WASHINGTON // The United States is planning to bolster its military presence in the Gulf region, according to US media reports, as it withdraws its remaining troops from Iraq at the end of the year.
Quoting officials and diplomats, including Gulf diplomats, The New York Times reported on Saturday a repositioning of US forces in the region could include new combat troops in Kuwait as well as more naval forces in international waters.
News of the plan comes on the background of a spike in defence spending by Gulf Corporation Council countries in recent years, especially by the UAE and Saudi Arabia. Gulf countries have been deeply disturbed by Iran's growing power and influence in the region.
In 2010, the UAE became the world's fourth largest importer of weapons, the largest in the region, and eclipsed globally only by China, India and South Korea. The focus of that spending, part of a US$67 billion (Dh246bn) 2007 US arms package, has been air power, where analysts say the GCC region needs to bolster defences against ballistic missiles.
The UAE is expected to soon finalise a $7bn deal with Lockheed Martin for the high-altitude THAAD system, including 147 missiles. That would be the first foreign sale of THAAD, and forms part of a US commitment to establish a Gulf-wide shield against offensive missiles.
Even though the GCC has yet to decide whether to deepen a multilateral security alliance among its members and with the US, as the latter has proposed, GCC countries will welcome the plans by the US administration to expand its own presence in the region. The plans being finalised by the Pentagon are in part a response to criticism the current administration has not been firm enough in signalling its commitment to Gulf security.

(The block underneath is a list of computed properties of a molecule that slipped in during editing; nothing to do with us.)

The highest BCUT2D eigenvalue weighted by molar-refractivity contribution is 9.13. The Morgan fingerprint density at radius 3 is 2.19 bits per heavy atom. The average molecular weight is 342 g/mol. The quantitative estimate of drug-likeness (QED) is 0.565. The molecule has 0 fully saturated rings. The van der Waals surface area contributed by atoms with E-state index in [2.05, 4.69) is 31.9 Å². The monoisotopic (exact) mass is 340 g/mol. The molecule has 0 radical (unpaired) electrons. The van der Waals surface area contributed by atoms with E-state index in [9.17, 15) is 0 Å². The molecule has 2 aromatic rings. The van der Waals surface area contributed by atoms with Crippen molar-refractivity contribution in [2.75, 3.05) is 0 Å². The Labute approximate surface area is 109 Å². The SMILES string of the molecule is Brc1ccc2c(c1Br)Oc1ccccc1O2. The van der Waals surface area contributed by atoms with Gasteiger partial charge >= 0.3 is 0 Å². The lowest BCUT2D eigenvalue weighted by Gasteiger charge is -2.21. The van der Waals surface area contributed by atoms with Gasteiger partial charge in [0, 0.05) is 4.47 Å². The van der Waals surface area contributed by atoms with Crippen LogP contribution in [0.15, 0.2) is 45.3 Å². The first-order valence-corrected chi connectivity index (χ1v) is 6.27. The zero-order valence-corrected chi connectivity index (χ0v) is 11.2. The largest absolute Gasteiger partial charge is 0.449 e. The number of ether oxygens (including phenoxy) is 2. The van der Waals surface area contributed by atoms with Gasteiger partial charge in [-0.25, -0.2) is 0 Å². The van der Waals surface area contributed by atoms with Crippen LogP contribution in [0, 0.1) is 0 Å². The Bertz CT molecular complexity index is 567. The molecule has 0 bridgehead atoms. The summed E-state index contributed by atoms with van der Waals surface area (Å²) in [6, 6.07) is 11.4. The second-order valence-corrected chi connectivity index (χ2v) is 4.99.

US-Gulf relations were strained this year when protests broke out in Bahrain and the GCC sent in a force to help the Bahraini government quell the unrest even as Barack Obama, the US president, urged the Bahraini authorities to exercise restraint.
Bilateral military ties between the US and Gulf countries remain strong, and that the US military is willing to maintain a robust force in the region constitutes a serious attempt at allaying Gulf countries' fears over Iran and regional security generally.
Mr Obama's announcement this month that the US was pulling its troops from Iraq, after failing to reach agreement to extend a presence on the ground, had raised concerns in the region that this would only further empower Tehran, a possibility US officials have been keen to dispel.
Immediately after that announcement, Hillary Clinton, the US secretary of state, was quick to emphasise the US would maintain a "robust" presence in the region in order to "stand with our allies and friends… in defence of our common security and interests".
Sheik Khalid bin Ahmed Al Khalifa, Bahrain's foreign minister, said the administration's proposal to expand its security relationship with the Gulf nations would not "replace what's going on in Iraq" but was required in the wake of the withdrawal to demonstrate a unified defence in a dangerous region.
"Now the game is different," he told The New York Times last week after meetings with US officials in Washington.
"We'll have to be partners in operations, in issues and in many ways that we should work together."